An anti-war novel certainly, but very much its own kind. Pervasively melancholy, folkloric in approach, it’s sustained by...


A beautifully written first novel about the ugliness of war—in Vietnam and anywhere else.

It’s 1970, and circumstances surrounding the life of 14-year-old Mong, Buffalo Boy, are harrowing, a consequence of the lethal attention emanating from Cu Chi, the main base of the 25th Infantry Division. Whether from the air (saturation bombing) or on the ground (napalm attacks), there has been destruction enough to cost Mong his father; in fact, no one in his village has escaped grievous loss. And yet, Mong, astride his buffalo Great Joy, feels empowered, transcending a reality composed of “scarred earth, of green rice fields burned, of trees and huts burned, ravaged.” Moreover, Mong has managed to fall in love—with Thien, also 14, whose breasts and hips fill his imagination with poetry. In the 25th Division, there’s another boy, only slightly older, Antonio Lucio Conchola, who calls himself Geronimo, a talismanic name from which he derives a sense of invulnerability. Geronimo has poetry in him, too, but war and killing have made him unnervingly strange, a condition that alienates him from his comrades. In that half-mad state, he has an almost otherworldly encounter with a tiger, perceiving the great beast as Blake did—burning bright. As a result, he decides that his only sensible course is to resign from the war, permanently. He wanders away from his platoon, eventually to be taken prisoner by Mongo. It’s an odd captivity, noticeably deficient in malice or enmity. It is as if, across the cultural and racial divide, the boys have somehow achieved an iota of affinity.

An anti-war novel certainly, but very much its own kind. Pervasively melancholy, folkloric in approach, it’s sustained by prose that is often lyrical, though never self-conscious.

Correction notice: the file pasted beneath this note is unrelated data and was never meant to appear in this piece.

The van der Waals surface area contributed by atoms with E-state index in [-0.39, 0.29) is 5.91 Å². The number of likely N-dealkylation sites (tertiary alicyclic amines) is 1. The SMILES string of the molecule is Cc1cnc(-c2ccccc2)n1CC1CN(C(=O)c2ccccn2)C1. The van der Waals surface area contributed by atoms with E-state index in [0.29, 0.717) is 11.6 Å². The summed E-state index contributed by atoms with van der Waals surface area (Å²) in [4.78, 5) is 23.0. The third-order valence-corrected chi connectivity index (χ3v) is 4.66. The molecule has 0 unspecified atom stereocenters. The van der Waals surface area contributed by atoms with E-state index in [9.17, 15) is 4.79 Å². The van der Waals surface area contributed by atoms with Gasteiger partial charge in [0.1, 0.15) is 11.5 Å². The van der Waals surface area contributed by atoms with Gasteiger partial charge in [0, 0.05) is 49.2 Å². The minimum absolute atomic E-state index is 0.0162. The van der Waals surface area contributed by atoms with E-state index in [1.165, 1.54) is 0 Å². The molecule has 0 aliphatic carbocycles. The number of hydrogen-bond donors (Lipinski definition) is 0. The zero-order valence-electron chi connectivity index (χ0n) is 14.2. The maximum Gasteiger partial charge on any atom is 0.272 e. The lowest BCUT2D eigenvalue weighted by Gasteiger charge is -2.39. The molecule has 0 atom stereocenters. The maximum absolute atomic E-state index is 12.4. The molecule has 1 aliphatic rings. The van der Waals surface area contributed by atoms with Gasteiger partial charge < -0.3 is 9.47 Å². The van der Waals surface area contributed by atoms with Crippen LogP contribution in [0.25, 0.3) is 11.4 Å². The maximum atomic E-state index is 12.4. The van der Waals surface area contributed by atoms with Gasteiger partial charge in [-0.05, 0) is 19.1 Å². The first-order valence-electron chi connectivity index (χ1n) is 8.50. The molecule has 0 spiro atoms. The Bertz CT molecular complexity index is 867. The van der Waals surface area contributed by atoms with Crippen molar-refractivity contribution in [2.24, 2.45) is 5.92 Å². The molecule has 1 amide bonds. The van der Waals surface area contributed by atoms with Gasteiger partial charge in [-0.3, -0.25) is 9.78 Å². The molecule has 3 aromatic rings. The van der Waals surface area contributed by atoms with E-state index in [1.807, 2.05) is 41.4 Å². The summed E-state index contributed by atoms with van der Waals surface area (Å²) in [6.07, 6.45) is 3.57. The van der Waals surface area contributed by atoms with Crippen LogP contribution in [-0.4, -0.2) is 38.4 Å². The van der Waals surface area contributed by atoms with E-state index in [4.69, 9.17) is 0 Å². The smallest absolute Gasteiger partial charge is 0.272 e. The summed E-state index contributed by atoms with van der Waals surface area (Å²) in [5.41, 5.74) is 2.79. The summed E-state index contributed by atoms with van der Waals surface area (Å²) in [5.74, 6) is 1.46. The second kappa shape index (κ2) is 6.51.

Pub Date: Jan. 1, 2006

ISBN: 1-931896-19-4

Page Count: 124

Publisher: Curbstone Press

Review Posted Online: May 20, 2010

Kirkus Reviews Issue: Sept. 15, 2005

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Nothing original, but in Hilderbrand’s hands it’s easy to get lost in the story.


Privileged 30-somethings hide from their woes in Nantucket.

Hilderbrand’s saga follows the lives of Melanie, Brenda and Vicki. Vicki, alpha mom and perfect wife, is battling late-stage lung cancer and, in an uncharacteristically flaky moment, opts for chemotherapy at the beach. Vicki shares ownership of a tiny Nantucket cottage with her younger sister Brenda. Brenda, a literature professor, tags along for the summer, partly out of familial duty, partly because she’s fleeing the fallout from her illicit affair with a student. As for Melanie, she gets a last minute invite from Vicki, after Melanie confides that Melanie’s husband is having an affair. Between Melanie and Brenda, Vicki feels her two young boys should have adequate supervision, but a disastrous first day on the island forces the trio to source some outside help. Enter Josh, the adorable and affable local who is hired to tend to the boys. On break from college, Josh learns about the pitfalls of mature love as he falls for the beauties in the snug abode. Josh likes beer, analysis-free relationships and hot older women. In a word, he’s believable. In addition to a healthy dose of testosterone, the novel is balanced by powerful descriptions of Vicki’s bond with her two boys. Emotions run high as she prepares for death.

Nothing original, but in Hilderbrand’s hands it’s easy to get lost in the story.

Pub Date: July 2, 2007

ISBN: 978-0-316-01858-6

Page Count: 352

Publisher: Little, Brown

Review Posted Online: June 24, 2010

Kirkus Reviews Issue: May 15, 2007

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More about grief and tragedy than romance.


Five friends meet on their first day of kindergarten at the exclusive Atwood School and remain lifelong friends through tragedy and triumph.

When Gabby, Billy, Izzie, Andy and Sean meet in the toy kitchen of the kindergarten classroom on their first day of school, no one can know how strong the group’s friendship will remain. Despite their different personalities and interests, the five grow up together and become even closer as they come into their own talents and life paths. But tragedy will strike and strike again. Family troubles, abusive parents, drugs, alcohol, stress, grief and even random bad luck will put pressure on each of them individually and as a group. Known for her emotional romances, Steel makes a bit of a departure with this effort that follows a group of friends through young adulthood. But even as one tragedy after another befalls the friends, the impact of the events is blunted by a distant narrative style that lacks emotional intensity. 

More about grief and tragedy than romance.

Pub Date: July 24, 2012

ISBN: 978-0-385-34321-3

Page Count: 322

Publisher: Delacorte

Review Posted Online: Nov. 14, 2012

Kirkus Reviews Issue: Dec. 1, 2012

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